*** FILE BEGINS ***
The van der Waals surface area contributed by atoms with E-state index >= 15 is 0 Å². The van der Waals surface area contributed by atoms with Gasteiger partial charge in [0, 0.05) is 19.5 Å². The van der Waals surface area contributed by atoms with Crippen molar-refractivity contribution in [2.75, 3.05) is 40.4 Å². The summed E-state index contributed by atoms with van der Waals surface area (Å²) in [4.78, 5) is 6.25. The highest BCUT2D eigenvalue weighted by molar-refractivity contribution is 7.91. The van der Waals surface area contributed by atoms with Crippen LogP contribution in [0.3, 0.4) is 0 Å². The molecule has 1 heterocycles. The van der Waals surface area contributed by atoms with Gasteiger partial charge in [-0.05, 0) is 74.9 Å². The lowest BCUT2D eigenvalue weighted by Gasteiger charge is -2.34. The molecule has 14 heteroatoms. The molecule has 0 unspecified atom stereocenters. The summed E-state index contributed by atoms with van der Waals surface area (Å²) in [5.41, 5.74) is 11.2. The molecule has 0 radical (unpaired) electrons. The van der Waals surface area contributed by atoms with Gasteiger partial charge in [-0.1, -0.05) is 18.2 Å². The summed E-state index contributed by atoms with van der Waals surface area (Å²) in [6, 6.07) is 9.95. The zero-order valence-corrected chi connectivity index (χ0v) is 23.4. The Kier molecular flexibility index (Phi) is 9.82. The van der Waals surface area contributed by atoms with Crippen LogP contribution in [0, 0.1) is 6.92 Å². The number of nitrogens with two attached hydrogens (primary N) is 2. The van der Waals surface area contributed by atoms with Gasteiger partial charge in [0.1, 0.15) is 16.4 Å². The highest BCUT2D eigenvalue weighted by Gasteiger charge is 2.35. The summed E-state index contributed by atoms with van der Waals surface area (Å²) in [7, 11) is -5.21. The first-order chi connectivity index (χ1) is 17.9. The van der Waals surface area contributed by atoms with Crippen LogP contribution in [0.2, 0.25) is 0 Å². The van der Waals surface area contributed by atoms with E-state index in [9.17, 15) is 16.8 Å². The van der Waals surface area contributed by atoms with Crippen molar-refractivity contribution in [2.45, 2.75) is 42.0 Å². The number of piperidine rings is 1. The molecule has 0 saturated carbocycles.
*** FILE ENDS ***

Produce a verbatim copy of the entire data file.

The van der Waals surface area contributed by atoms with E-state index >= 15 is 0 Å². The van der Waals surface area contributed by atoms with Gasteiger partial charge in [0, 0.05) is 19.5 Å². The van der Waals surface area contributed by atoms with Crippen molar-refractivity contribution in [2.75, 3.05) is 40.4 Å². The summed E-state index contributed by atoms with van der Waals surface area (Å²) in [4.78, 5) is 6.25. The highest BCUT2D eigenvalue weighted by molar-refractivity contribution is 7.91. The van der Waals surface area contributed by atoms with Crippen LogP contribution in [0.3, 0.4) is 0 Å². The molecule has 1 heterocycles. The van der Waals surface area contributed by atoms with Gasteiger partial charge in [-0.05, 0) is 74.9 Å². The lowest BCUT2D eigenvalue weighted by Gasteiger charge is -2.34. The molecule has 14 heteroatoms. The molecule has 0 unspecified atom stereocenters. The summed E-state index contributed by atoms with van der Waals surface area (Å²) in [5.41, 5.74) is 11.2. The molecule has 0 radical (unpaired) electrons. The van der Waals surface area contributed by atoms with Gasteiger partial charge in [-0.1, -0.05) is 18.2 Å². The summed E-state index contributed by atoms with van der Waals surface area (Å²) in [6, 6.07) is 9.95. The zero-order valence-corrected chi connectivity index (χ0v) is 23.4. The Kier molecular flexibility index (Phi) is 9.82. The van der Waals surface area contributed by atoms with Crippen LogP contribution in [0, 0.1) is 6.92 Å². The number of nitrogens with two attached hydrogens (primary N) is 2. The van der Waals surface area contributed by atoms with Gasteiger partial charge in [0.1, 0.15) is 16.4 Å². The highest BCUT2D eigenvalue weighted by Gasteiger charge is 2.35. The summed E-state index contributed by atoms with van der Waals surface area (Å²) in [7, 11) is -5.21. The first-order chi connectivity index (χ1) is 17.9. The van der Waals surface area contributed by atoms with Crippen LogP contribution in [0.2, 0.25) is 0 Å². The van der Waals surface area contributed by atoms with E-state index in [9.17, 15) is 16.8 Å². The van der Waals surface area contributed by atoms with Crippen molar-refractivity contribution in [2.45, 2.75) is 42.0 Å². The number of piperidine rings is 1. The molecule has 0 saturated carbocycles.